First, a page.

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Oceans Day Still Belongs to Canadians

06/08/2014 10:27 EDT | Updated 06/16/2017 01:04 EDT
ASSOCIATED PRESS
FILE - In this Jan. 15, 2010 file photo, a sea otter is seen in Morro Bay, Calif. From sea otters to blue whales, marine mammals are under stress from climate change, ocean acidification, hunting and other threats. Researchers have identified 20 important sites around the world where they say conservation efforts should concentrate. (AP Photo/Reed Saxon, File)

World Oceans Day, celebrated across the globe on June 8, is Canada's brainchild. The Canadian government proposed the concept in 1992 at the Earth Summit in Rio de Janeiro. This makes Monday's news of Canada's significant ocean protection shortcomings, courtesy of Canadian Parks and Wilderness Society's report, all the more hard to swallow.

The numbers are less than encouraging: only 1.3 per cent of our oceans are protected by law. Fortunately, this is not the only story of ocean conservation to be told in this country. There is another one. The main characters aren't policy-makers, but fishermen, fishmongers, and consumers. The plot is a quiet revolution taking place at sea, which is playing out at Canada's fish counters.

Five years ago, Loblaw, Canada's largest food retailer, made a world-leading commitment to sustainable seafood supported by WWF. As of December 2013, close to 90 per cent of seafood products sold in its stores are now responsibly sourced or come from sources that are making meaningful progress towards sustainability. That includes achieving the world's highest standards: Marine Stewardship Council (MSC) certified wild seafood and Aquaculture Stewardship Council (ASC) certified farmed seafood. Other retailers have quickly followed suit.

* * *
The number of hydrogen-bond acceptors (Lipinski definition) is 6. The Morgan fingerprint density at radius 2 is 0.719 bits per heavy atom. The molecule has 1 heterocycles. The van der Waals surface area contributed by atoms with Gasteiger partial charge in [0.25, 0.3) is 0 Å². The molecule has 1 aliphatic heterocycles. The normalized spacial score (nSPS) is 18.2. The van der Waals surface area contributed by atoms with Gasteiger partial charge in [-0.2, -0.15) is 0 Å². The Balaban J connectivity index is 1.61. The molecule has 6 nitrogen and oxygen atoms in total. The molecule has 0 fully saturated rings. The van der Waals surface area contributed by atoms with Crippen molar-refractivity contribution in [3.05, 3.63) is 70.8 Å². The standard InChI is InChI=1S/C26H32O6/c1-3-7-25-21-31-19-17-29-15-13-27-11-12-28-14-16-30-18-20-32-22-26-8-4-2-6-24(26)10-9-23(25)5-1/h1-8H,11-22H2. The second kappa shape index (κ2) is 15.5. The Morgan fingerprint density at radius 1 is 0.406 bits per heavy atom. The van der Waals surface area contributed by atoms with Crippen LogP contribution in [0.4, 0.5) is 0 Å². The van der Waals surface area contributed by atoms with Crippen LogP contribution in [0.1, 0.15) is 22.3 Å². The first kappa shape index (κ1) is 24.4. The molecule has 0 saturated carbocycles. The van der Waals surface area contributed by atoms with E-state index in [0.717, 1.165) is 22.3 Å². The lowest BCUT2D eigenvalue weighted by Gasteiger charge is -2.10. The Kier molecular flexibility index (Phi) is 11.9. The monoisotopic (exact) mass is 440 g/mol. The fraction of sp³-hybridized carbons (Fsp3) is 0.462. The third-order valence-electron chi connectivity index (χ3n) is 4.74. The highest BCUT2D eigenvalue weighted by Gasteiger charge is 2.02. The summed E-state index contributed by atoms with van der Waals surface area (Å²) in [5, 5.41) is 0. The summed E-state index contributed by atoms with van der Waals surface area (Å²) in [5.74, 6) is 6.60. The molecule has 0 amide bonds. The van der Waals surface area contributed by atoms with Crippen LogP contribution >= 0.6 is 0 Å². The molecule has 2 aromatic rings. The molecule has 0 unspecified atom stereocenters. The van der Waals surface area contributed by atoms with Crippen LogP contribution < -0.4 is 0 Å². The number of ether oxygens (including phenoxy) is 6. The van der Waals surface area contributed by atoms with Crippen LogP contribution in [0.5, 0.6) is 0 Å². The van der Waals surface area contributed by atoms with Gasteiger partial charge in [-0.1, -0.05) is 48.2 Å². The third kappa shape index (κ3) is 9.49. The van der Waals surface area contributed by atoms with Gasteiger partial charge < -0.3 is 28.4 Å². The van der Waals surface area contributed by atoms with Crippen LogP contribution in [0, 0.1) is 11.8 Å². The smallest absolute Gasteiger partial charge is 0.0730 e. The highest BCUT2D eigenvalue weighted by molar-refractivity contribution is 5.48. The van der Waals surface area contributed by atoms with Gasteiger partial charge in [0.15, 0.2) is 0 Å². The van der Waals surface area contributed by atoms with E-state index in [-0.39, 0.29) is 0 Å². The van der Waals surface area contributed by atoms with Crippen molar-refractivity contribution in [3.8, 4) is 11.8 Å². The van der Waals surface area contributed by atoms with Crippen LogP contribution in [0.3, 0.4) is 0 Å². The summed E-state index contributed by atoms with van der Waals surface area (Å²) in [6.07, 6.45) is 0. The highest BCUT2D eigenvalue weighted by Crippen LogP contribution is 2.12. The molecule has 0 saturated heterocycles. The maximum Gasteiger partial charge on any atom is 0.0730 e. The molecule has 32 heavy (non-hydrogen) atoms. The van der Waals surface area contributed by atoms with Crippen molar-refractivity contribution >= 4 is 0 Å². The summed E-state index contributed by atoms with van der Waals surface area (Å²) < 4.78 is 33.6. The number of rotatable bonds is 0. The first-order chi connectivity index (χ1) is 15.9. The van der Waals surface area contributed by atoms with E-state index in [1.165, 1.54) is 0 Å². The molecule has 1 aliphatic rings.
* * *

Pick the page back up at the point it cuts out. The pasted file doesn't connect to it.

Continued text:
The decision to transform how and what a retailer chooses to put on its shelves matters because it is a decision that reverberates across the entire chain of production. Specifically, it is a decision that connects consumers to the almost invisible force of supply and demand that they fundamentally shape. In other words, by giving consumers more choices, better choices, retailers are putting the power to conserve oceans directly in the hands of the people who eat from those oceans.

That power is real. When, for example, a Newfoundland cod fishery commits to the hard work and heavy lifting necessary to meet the MSC's rigorous certification standards -- they're doing it because the market demands it. That's happening. And when we consider that, less than a generation ago, this country faced one of the largest ecological collapses in the world resulting in several moratoria on cod fishing -- this fishery's accomplishment, having what it takes to meet the gold standard of sustainability, is astonishing. It demonstrates what is possible. And there has never been a more critical moment to scale up and out this kind of solution.

Ninety per cent of the world's marine stocks are either fully exploited or overfished. Though some are showing very encouraging signs of recovery, Canada's cods stocks are still a mere fraction of what they once were.

Government has a critical role to play in ocean recovery and Canada must -- and still can -- step up to the plate to achieve national protection goals. The fact that the Federal Government recently allocated $37 million for oceans in its new National Conservation Plan -- the majority of which will go toward increasing protection -- is a promising sign.

We should also derive great hope from the power to step up to our own plates, and fill them wisely. On average, Canadians eat seafood about once a week. Every time someone asks where that seafood comes from, if it was caught sustainably, if it is certified by the highest standards, if it comes from well-protected oceans -- the momentum behind that quiet revolution builds. Oceans Day still belongs to Canadians.

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